February 1, 1998

IRS sets 98 per-mile driving rate

The Internal Revenue Service has announced an increase in the 1998 national per-mile driving rate from 32.5 cents, up from 31.5 cents in 1997. The driving rate is the amount the U.S. taxpayer can deduct for automobile expenses on the 1998 tax return for business miles driven.

Factors responsible for the rise include increasing insurance costs, taxes and vehicle prices. Increases occurred even though the economy remained relatively stable with a low inflation rate, said Larry Snyder, director and automotive cost expert at Runzheimer International.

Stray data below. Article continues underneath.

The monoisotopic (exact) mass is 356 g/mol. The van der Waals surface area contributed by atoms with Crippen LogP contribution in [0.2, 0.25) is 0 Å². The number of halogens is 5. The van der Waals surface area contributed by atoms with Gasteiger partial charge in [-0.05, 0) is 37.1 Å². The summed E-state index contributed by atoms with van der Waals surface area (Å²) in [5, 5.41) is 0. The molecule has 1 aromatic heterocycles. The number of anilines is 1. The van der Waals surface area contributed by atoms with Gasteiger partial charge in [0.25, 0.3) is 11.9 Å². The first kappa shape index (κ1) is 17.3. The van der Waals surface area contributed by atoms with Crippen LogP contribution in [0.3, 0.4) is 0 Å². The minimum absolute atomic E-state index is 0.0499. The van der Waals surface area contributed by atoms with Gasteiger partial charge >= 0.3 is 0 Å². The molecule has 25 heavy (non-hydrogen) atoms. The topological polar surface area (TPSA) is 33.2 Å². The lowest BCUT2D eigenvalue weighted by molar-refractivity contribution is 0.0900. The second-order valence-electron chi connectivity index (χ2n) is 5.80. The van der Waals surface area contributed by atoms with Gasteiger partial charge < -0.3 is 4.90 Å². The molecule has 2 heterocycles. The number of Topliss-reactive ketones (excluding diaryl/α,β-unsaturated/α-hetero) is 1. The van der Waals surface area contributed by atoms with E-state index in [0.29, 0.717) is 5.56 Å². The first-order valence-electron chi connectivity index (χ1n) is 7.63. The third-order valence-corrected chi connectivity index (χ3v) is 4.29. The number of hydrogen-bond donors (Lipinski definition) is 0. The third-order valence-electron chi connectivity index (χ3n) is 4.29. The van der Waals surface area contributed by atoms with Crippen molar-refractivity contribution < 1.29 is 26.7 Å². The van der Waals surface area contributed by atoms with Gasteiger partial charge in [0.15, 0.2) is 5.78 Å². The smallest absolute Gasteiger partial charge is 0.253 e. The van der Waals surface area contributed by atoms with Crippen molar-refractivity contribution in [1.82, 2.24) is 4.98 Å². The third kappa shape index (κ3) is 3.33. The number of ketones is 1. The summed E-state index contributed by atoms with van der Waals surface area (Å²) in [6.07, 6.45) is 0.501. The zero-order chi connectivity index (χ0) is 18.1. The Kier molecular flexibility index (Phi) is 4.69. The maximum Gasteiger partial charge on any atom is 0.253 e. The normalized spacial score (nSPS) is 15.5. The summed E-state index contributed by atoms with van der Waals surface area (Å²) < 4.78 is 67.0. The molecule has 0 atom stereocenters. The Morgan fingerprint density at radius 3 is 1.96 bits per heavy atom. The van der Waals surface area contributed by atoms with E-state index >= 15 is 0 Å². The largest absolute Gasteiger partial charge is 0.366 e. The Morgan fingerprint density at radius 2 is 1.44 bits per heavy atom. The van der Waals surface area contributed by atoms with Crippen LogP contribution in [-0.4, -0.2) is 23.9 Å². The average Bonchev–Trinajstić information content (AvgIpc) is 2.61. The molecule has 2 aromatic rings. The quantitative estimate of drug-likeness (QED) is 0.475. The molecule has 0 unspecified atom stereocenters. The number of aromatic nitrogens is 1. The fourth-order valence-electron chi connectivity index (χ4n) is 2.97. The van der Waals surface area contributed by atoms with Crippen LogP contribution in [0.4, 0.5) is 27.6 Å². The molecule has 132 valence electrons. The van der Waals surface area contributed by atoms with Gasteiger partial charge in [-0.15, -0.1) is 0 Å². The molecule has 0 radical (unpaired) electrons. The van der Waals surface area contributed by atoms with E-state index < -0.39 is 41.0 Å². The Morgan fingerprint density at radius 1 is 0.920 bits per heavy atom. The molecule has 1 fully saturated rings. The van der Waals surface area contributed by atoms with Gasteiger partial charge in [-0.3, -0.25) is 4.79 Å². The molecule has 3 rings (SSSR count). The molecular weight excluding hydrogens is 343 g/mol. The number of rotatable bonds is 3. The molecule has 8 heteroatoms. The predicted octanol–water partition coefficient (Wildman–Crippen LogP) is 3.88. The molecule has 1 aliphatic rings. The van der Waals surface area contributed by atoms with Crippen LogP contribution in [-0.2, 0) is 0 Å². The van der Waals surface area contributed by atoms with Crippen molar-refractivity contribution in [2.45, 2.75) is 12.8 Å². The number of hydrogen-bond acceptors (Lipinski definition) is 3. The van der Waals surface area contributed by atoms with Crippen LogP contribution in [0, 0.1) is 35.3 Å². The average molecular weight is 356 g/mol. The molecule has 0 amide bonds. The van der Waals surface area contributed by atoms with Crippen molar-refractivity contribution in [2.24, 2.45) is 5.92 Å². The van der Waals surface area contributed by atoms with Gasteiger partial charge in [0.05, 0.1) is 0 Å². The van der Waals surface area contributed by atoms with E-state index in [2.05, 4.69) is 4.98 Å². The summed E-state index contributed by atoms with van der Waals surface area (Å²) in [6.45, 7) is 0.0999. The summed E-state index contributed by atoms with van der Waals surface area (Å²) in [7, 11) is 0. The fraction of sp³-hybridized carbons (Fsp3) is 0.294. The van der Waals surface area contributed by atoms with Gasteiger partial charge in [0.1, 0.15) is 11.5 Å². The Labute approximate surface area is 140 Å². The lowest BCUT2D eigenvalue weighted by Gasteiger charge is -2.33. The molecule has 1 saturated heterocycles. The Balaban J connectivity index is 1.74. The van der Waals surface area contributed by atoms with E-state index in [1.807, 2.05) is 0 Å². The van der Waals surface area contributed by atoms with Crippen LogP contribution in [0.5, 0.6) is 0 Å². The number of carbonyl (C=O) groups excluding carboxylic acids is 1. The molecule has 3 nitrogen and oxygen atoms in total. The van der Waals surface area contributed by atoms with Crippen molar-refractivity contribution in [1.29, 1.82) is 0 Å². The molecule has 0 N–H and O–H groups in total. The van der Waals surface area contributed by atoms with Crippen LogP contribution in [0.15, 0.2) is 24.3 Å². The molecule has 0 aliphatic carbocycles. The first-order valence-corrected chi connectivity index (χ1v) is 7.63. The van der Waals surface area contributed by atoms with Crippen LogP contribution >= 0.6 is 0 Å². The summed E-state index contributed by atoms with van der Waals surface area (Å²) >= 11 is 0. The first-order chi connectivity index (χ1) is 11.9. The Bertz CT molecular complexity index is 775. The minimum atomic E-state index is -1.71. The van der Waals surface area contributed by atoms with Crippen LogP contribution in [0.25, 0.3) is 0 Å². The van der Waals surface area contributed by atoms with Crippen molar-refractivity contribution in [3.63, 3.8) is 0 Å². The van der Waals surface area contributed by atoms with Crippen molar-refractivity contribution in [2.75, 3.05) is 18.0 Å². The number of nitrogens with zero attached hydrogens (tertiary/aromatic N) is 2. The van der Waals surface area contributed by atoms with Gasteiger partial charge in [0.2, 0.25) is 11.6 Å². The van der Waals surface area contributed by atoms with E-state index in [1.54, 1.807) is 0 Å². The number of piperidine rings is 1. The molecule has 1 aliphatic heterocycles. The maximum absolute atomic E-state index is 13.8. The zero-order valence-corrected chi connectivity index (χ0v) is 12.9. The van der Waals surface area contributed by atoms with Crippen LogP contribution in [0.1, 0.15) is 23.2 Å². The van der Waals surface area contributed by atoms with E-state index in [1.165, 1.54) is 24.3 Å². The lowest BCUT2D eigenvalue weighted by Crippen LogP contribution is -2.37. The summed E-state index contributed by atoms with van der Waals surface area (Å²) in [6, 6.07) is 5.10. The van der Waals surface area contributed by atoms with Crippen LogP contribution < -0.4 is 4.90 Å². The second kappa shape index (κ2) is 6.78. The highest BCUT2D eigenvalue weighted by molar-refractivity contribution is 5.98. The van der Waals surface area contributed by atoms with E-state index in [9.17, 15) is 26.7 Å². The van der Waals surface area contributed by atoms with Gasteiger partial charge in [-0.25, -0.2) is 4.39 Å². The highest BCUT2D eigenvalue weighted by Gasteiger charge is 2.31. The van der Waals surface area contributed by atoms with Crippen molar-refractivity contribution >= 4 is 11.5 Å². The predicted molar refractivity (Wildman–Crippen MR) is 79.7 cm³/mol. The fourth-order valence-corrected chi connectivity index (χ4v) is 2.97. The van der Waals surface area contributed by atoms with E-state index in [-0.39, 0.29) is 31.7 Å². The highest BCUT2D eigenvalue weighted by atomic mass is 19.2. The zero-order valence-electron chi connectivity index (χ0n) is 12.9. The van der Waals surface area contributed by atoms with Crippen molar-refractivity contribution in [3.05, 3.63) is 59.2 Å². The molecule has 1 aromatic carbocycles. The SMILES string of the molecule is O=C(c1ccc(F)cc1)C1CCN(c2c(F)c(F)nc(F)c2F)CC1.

The standard was developed by Runzheimer, a Wisconsin-based consulting firm that specializes in travel and living costs.

The IRS uses the national average as a tool to compare the actual driving expense records businesses use as a basis to deduct automotive expenses.

The Internal Revenue Service has announced an increase in the 1998 national per-mile driving rate from 32.5 cents, up from 31.5 cents in 1997. The driving rate is the amount the U.S. taxpayer can deduct for automobile expenses on the 1998 tax return for business miles driven.

Factors responsible for the rise include increasing insurance costs, taxes and vehicle prices. Increases occurred even though the economy remained relatively stable with a low inflation rate, said Larry Snyder, director and automotive cost expert at Runzheimer International.

The standard was developed by…

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